(7 reviews)

Read more about Beyond Dichotomy: Synergizing Writing Center and Classroom Pedagogies

Beyond Dichotomy: Synergizing Writing Center and Classroom Pedagogies

Steven J. Corbett, George Mason University


How closely can or should writing centers and writing classrooms collaborate? Beyond Dichotomy explores how research on peer tutoring one-to-one and in small groups can inform our work with students in writing centers and other tutoring programs, as well as in writing courses and classrooms. These multi-method (including rhetorical and discourse analyses and ethnographic and case-study) investigations center on several course-based tutoring (CBT) partnerships at two universities. Rather than practice separately in the center or in the classroom, rather than seeing teacher here and tutor there and student over there, CBT asks all participants in the dynamic drama of teaching and learning to consider the many possible means of connecting synergistically.

(3 reviews)

Read more about The Centrality of Style

The Centrality of Style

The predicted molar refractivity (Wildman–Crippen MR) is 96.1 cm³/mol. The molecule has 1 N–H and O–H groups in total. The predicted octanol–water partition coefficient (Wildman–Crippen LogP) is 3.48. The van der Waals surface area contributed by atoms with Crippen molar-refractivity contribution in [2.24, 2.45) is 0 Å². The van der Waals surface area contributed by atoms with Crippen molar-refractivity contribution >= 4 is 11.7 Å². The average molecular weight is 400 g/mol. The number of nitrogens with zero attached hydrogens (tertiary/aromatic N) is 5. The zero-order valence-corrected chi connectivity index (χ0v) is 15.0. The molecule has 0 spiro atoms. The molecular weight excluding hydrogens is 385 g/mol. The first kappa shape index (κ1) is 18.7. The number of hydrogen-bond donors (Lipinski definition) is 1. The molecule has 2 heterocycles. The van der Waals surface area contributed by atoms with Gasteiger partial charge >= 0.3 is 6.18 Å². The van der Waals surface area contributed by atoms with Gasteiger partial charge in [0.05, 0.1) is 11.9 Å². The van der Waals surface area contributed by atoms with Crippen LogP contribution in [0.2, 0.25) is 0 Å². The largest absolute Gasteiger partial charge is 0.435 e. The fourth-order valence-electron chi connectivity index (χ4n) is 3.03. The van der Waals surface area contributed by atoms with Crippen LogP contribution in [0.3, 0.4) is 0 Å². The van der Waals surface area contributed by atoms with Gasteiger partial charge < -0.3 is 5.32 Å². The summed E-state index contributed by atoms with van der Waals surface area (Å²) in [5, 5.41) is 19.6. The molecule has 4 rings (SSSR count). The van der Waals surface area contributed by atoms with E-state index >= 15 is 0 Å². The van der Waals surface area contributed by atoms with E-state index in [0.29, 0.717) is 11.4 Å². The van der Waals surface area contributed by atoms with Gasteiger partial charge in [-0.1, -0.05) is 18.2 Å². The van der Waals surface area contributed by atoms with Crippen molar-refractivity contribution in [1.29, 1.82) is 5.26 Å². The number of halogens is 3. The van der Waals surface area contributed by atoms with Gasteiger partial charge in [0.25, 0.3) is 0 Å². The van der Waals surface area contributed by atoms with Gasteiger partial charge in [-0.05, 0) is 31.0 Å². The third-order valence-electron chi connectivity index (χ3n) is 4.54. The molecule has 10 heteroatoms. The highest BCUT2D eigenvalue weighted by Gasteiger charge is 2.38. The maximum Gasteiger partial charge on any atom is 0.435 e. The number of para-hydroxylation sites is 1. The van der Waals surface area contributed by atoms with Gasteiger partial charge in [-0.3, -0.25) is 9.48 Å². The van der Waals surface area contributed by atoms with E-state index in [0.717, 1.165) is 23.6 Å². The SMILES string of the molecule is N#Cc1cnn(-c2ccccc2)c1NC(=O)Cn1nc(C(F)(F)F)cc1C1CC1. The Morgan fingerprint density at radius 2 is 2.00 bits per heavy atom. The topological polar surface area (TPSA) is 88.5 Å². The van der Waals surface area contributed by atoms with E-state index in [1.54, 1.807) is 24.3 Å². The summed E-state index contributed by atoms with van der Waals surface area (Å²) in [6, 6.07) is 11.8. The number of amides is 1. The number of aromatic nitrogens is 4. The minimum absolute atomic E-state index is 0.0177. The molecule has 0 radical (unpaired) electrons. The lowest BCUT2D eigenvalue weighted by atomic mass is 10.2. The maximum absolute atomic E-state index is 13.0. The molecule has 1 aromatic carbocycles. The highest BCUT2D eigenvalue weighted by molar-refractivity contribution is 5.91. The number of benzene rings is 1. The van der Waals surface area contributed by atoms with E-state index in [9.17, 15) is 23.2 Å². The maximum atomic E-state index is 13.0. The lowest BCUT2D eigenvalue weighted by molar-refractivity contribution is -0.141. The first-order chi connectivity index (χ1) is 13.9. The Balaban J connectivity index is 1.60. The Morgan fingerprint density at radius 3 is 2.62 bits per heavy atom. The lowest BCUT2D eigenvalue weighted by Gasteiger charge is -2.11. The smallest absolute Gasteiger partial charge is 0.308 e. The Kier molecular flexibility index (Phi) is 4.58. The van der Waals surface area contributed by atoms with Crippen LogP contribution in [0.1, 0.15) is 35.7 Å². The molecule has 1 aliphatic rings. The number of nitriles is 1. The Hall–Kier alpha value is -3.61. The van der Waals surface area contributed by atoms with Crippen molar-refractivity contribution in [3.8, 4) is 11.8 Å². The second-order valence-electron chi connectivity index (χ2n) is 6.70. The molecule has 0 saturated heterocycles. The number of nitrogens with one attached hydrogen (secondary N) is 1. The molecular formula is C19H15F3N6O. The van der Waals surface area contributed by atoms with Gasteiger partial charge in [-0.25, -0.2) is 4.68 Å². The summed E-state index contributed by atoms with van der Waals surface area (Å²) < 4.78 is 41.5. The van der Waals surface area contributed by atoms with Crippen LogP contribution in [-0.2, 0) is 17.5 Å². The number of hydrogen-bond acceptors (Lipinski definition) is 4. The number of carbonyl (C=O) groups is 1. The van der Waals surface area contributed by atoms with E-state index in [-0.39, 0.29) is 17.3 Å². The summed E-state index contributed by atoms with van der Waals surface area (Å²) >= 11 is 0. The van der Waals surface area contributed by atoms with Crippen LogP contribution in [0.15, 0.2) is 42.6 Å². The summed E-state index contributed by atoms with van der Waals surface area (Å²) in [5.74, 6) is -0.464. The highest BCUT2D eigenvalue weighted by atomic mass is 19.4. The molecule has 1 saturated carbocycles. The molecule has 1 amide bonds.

Mike Duncan, University of Houston-Downtown

Star M. Vanguri, Nova Southeastern University

InThe Centrality of Style, editors Mike Duncan and Star Medzerian Vanguri argue that style is a central concern of composition studies even as they demonstrate that some of the most compelling work in the area has emerged from the margins of the field. Calling attention to this paradox in his foreword to the collection, Paul Butler observes, "Many of the chapters work within the liminal space in which style serves as both a centralizing and decentralizing force in rhetoric and composition. Clearly, the authors and editors have made an invaluable contribution in their collection by exposing the paradoxical nature of a canon that continues to play a vital role in our disciplinary history."